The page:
Bronchus-associated macrophages – lung immune cells – identified as local allergen-presenting cells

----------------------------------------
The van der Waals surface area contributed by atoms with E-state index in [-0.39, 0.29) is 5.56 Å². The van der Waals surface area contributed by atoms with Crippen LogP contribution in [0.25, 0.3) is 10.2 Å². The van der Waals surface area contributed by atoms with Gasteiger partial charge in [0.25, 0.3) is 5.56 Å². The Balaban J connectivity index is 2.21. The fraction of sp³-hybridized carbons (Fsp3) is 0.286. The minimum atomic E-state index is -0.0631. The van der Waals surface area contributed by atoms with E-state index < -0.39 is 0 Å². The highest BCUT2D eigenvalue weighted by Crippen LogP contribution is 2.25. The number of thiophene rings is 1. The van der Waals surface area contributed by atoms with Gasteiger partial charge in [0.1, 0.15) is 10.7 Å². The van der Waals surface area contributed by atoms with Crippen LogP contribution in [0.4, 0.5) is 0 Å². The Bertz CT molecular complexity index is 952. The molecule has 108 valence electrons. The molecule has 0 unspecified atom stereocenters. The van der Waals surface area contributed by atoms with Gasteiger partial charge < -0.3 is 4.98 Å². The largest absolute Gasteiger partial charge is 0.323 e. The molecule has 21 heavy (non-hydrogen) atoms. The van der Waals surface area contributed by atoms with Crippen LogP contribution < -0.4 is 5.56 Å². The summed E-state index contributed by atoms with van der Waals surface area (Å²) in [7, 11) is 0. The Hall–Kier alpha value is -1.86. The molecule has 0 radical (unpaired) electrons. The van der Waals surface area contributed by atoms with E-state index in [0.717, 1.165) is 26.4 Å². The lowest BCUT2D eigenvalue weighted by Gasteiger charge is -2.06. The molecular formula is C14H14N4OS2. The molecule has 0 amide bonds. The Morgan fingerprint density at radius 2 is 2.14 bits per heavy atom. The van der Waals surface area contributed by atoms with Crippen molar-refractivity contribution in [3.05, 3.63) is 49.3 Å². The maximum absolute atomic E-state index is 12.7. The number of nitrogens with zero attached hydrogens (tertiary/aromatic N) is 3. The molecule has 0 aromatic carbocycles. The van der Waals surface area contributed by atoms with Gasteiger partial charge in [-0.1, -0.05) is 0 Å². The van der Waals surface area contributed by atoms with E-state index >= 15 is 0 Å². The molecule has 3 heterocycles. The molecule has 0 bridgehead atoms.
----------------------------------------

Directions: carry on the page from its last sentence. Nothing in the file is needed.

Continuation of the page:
You begin to sneeze and wheeze. Your chest tightens. You're having an allergic asthma attack. This is caused by inhaling allergens, such as pollen or dander, reaching immune cells called T-helper cells (Th2 cells), triggering inflammation around your airways. However, the mechanism by which these allergens are captured and presented to Th2 cells is unclear. Researchers investigate using mice genetically engineered to have different cells, including immune cells, bearing fluorescent proteins. Mice lungs were imaged with two-photon microscopy (pictured), revealing cells lining the airways (green), collagen outside cells (blue) and other cells (red). Mice inhaled fluorescently-tagged allergens, and subsequent imaging revealed allergens were captured and presented by immune cells in the lungs called bronchus-associated macrophages (BAMs). BAMs accumulated in collagen-rich regions near airway branch points, where inhaled allergens likely deposit, and interacted with Th2 cells and other immune cells called dendritic cells, supporting their role as allergen-presenting cells.
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